Ergen Blasts Retrans System At Hearing
Congressional hearings can go in some maddening directions. Executives can travel thousands of miles eager to debate a topic of national importance, only to have supercilious politicians in total control use the attention to move in irrelevant directions.
On Wednesday, the ridiculousness was on display thanks to Texas Rep. Joe Barton (R), who took time during a “Future of Video” hearing to pat himself on the back for nudging college football to adopt a playoff system. Memo to the gentleman from Texas: money was the driver.
During the rest of taxpayers’ time, members of a House subcommittee on communications and technology got down to business with industry executives from many precincts, debating issues such as the state of the retransmission consent process, rising cable bills and the legitimacy of Dish Network’s Auto Hop feature. Other issues included broadband data caps and over-the-top distribution.
Executives testifying included Dish Network Chairman Charlie Ergen, Hearst Television CEO David Barrett and National Cable & Telecommunications Association (NCTA) CEO Michael Powell.
Committee members allegedly were interested in whether legislation is needed to address the shifting video landscape.
Here’s a report card:
--Dish Network Chairman Charlie Ergen is a compelling debater. Wish he weren’t so invisible.
On the matter of the retransmission consent process -- where stations can command carriage payments from cable, satellite and telco TV operators – he was rather straight-forward on which side he thinks holds the upper hand.
“Local broadcasters are a government-sponsored monopoly,” he said.
Tired of paying the escalating fees, Ergen referenced shared services agreements that allow stations to negotiate as a group – a matter the FCC is evaluating. When stations “utilize their market power” and engage in such “mischief,” he said Dish is at a dish-advantage.
Representatives on the committee seemed to be concerned that a lack of retrans payments might hurt station revenues and reduce local programming. Yea, right … Ergen said.
The underlying Ergen argument:
First, much of the retrans dollars don’t go to the stations, but are passed on to the networks. Second, stations have a deal-revenue stream and collect ad dollars, along with the carriage fees, and seem to have done all right for a long time. Third, despite retrans payments having risen so much, Ergen said many stations have cut back on local news, instead allowing other stations to program their newscasts, which can reduce voices in the marketplace and original content.
Regarding the Auto Hop -- the fledgling Dish DVR enhancement that allows users to zap all commercials in prime-time programming from the Big Four networks -- Ergen offered two defenses, one muscular, the other weak.
The matter is in court, but from a lay point of view, Ergen’s argument that Auto Hop simply takes DVR functionality and makes it easier, holds a ton of water. If DVRs were illegal that would be one thing, but better customer service is supposed to be revered.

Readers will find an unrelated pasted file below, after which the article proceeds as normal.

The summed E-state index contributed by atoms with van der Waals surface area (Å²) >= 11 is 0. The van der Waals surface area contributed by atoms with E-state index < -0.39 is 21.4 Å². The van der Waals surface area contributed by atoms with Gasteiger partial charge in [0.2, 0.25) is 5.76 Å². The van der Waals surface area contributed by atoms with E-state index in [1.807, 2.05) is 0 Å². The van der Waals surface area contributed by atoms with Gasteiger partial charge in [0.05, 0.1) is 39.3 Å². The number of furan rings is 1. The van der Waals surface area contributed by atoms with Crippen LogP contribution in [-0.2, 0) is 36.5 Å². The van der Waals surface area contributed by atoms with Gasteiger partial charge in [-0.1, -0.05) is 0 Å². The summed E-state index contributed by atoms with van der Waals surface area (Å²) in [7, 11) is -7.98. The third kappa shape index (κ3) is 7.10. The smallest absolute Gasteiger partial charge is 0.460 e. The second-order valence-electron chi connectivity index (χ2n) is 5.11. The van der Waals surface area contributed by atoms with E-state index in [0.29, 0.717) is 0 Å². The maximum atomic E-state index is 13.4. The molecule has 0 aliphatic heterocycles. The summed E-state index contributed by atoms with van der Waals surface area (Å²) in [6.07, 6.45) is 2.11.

“We’ll fight the good fight for the consumer on that,” he said.
Ergen also suggested Auto Hop offers parents a chance to protect their children from ads for “junk food and alcohol.” Specious. Auto Hop doesn’t record Saturday morning cartoons and beer ads aren’t a heavy presence during dramas and comedies.
--Hearst’s David Barrett should stay in Washington. He’d be an excellent diplomat. He’s tough, but seems to be a consensus builder.
He said Hearst negotiates retrans deals by itself and doesn’t look for leverage via combinations with other stations. (Presumably that means it won’t join any initiative where NBC cuts deals on behalf of affiliates.) As Ergen was trashing others for “unfair bargaining,” he acknowledged Barrett negotiates in good faith.
Barrett maintained that retrans dollars are critical for a “21st century media company” to fund local programming, including multicast channels and newscasts. The news argument may be a bit flimsy, though, because some stations have gone with more news as a less-expensive alternative to syndicated fare.
On Auto Hop, he told the committee it could chop enough station revenues that “you will lose local stations’ ability to provide the kind of coverage that’s important to you in your district.”
Barrett gets points for a sense of humor. At one point during the hearing, he forgot to turn on his microphone and said: “I’m a TV broadcaster, I should know that.”
Send him to Moscow.
--NCTA chief Michael Powell made a credible argument why cable prices are increasing – at least by looking at long-term hockey-stick graphs. He indicated more channels and services such as DVRs make a comparison unjust.
If the statistics are right, it’s at least worth considering his comments that cable prices come out to about 21 cents an hour (based on eight hours of viewing a day). He said that would be less expensive than Netflix. (He might have pointed out how Netflix had a mass price bump last year.)
Powell also said any industry that doesn’t take into account consumers’ economic struggles does so “acting at its peril” and cable operators are experimenting with various lower-priced tiers.
(Time Warner Cable recently revealed low consumer uptake for one of those packages.)
--Rep. Diana DeGette (D) of Colorado, the home state of Dish, put forward a reason that might generate mass protests in favor of Auto Hop. She pointed out during election season, the system could allow for welcome zapping of negative political ads.
Later in the hearing, Michigan Rep. John Dingell (D) suggested to Ergen it could curtail candidates’ ability to get their messages out.
DeGette over Dingell in a landslide on this one.
--Dingell, who has been in Congress forever, might benefit from a lesson in civility. He asked Ergen a series of questions, but would hardly let him answer.
He also mistakenly referred to the Dish Chairman as “Mr. Hopper.”
That might stick.